Of course I couldn’t write an entire post without mentioning putting birds on things, or rather, birds putting things on us. Spoiler alert: The following contains bird poop casualties. In September, a flock of swifts (see also: birds) prepare for their migration south and make a stop in Portland providing a month long, natural wonder that attracts some thousands of people to gather in the Chapman School yard to wine, dine, ooo and ahh over falcon fights and watch as the swifts gather to roost in their chimney. The short description: glorified bird watching.

I made the very brave choice to miss the season premiere of Glee for the chance to gather a huge group of my favorite queers and watch those crazy birds in action. I will admit that I was banking on the nature aspect of bird watching to bring all the ladies to the yard but the only lez action were my own very attractive friends and a number of older ladies, clearly taken, nearly falling over themselves when a falcon tried to pick off one of their little friends. I’d rate the dating potential a solid zilch, and the putting of anything on anyone was a friend of mine getting pooed on during the grand bird cyclone finally.

Please try not to worry about my missing Glee. I am a master at tracking down my shows and was able to enjoy all the glitter-bombing, pepperoni nipples and newly-street-clothes-bow-tie fetishes with the rest of you.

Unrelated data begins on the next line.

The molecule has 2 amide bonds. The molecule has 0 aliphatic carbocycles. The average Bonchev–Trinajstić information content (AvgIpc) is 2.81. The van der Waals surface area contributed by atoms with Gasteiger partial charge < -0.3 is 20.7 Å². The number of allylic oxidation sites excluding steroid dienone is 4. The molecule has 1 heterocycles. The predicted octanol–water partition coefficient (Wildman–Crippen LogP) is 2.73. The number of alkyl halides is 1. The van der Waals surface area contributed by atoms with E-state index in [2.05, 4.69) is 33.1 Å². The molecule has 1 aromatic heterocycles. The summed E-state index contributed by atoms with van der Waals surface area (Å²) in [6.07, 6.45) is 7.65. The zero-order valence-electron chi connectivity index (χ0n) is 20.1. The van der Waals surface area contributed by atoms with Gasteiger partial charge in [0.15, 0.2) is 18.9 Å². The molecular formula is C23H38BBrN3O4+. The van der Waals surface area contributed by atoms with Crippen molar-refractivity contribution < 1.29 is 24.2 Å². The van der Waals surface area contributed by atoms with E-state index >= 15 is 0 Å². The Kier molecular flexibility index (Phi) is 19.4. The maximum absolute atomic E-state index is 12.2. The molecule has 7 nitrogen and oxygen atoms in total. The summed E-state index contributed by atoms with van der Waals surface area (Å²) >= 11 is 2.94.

I rounded off an exceptionally diverse social month by going to see Lovers at the Doug Fir, one of the many wood-paneled music venues Portland has to offer. While I realize I am eons behind having only listened to the Lovers over the last year, Portland’s music scene has served as a crash course in all that is lez rock as we are lucky enough to live among members of The Gossip, The Butchies, Wild Flag as well as the Lovers. Needless to say, the show was caulk full of feelings and swaying and provided an excellent soundtrack to my own personal episode of The Dating Game, in my head.

Where bird-watching lacked in ladies, seeing the Lovers found me swimming in a sold out room of some new to me Portland ladies. I would definitely give the dating potential at least an eight. All that being said I, went home to my dog and watched the new Project Runway.

Next month, look forward to George Michael covers, Rebel Grrrls and Halloween in a city where costumes are already the norm. Get ready.

Find Erika on Twitter and Facebook and check back soon for another “Portland Scene.”